On Aristotle and Greek Tragedy

Jones, J. On Aristotle and Greek Tragedy, London, 1971.


” Aristotle wrote the treatise On The Art of Poetry towards the end of his life, when Aeschylus  had been dead for rather more than a century, and Sophocles and Euripides, who died within a few months of one another, for about 70 years. 335 BC is an acceptable approximation.

This work, which we always call the Poetics, has no rival among commentaries on the tragic drama of the Greeks. It’s finish is rough, sometimes suggesting lecture notes rather than literary composition; and its second book has disappeared in which Aristotle dealt with comedy and other subjects. But it is the only extended critical and theoretical record to survive from the civilization that produced the plays. And that would be decisive, even if it’s intrinsic merit were less than it is.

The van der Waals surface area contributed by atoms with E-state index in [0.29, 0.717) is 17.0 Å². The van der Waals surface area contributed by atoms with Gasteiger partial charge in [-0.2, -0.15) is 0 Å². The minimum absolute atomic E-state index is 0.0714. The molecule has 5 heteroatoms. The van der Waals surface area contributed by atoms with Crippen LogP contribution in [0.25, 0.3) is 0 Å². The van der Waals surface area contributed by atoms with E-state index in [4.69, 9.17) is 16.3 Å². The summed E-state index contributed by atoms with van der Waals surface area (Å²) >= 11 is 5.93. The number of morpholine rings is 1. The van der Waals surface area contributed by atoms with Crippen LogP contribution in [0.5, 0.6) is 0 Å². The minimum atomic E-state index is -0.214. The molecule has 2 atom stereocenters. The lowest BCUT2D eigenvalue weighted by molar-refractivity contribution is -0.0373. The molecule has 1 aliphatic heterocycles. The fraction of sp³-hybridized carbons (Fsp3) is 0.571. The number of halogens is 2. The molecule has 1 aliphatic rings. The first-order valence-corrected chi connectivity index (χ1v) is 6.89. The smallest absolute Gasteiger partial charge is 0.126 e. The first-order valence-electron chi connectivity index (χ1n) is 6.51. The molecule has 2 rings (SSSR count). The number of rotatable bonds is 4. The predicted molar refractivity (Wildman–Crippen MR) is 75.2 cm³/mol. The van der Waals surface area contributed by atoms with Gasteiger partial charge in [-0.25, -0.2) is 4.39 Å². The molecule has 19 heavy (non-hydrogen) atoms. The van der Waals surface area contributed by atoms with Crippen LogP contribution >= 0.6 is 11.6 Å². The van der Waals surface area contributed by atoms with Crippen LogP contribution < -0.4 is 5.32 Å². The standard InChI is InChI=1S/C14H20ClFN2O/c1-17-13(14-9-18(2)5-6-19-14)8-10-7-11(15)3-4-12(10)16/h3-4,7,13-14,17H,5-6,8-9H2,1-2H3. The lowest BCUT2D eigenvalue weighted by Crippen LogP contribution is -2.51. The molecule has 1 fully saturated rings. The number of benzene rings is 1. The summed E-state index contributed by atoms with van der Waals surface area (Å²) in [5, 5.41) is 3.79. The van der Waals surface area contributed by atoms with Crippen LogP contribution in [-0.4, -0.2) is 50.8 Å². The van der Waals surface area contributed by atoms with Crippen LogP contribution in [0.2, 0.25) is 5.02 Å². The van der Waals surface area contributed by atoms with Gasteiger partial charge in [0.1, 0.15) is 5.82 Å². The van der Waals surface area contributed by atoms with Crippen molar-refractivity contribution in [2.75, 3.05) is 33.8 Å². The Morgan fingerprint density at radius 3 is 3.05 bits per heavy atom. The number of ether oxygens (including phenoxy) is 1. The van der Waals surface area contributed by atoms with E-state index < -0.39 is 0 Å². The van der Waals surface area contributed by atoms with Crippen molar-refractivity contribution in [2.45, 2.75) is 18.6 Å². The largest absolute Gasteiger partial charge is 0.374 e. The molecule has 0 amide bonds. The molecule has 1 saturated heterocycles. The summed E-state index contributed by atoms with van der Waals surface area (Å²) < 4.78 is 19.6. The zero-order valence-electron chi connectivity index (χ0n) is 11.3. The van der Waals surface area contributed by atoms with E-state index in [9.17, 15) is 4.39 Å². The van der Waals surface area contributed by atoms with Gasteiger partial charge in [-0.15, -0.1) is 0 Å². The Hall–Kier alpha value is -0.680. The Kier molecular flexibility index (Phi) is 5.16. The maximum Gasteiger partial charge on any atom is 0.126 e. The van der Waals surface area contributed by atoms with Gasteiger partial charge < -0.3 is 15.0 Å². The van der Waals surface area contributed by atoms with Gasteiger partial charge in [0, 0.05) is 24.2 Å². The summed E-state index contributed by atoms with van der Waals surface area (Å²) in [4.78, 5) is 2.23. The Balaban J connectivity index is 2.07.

The question of merit is an historically complicated one because the poetics has exerted more influence through the ideas people have read into it then through those it contains. While, of course, this is not the only ancient text to be subjected to a series of misapplications, temporary, local, and mutually inconsistent, the Poetics must be distinguished by almost total failure of contact between Aristotle’s arguments and the successive traditions of exegesis. There is nothing very like the fates of this book in all the secular literature of the West.”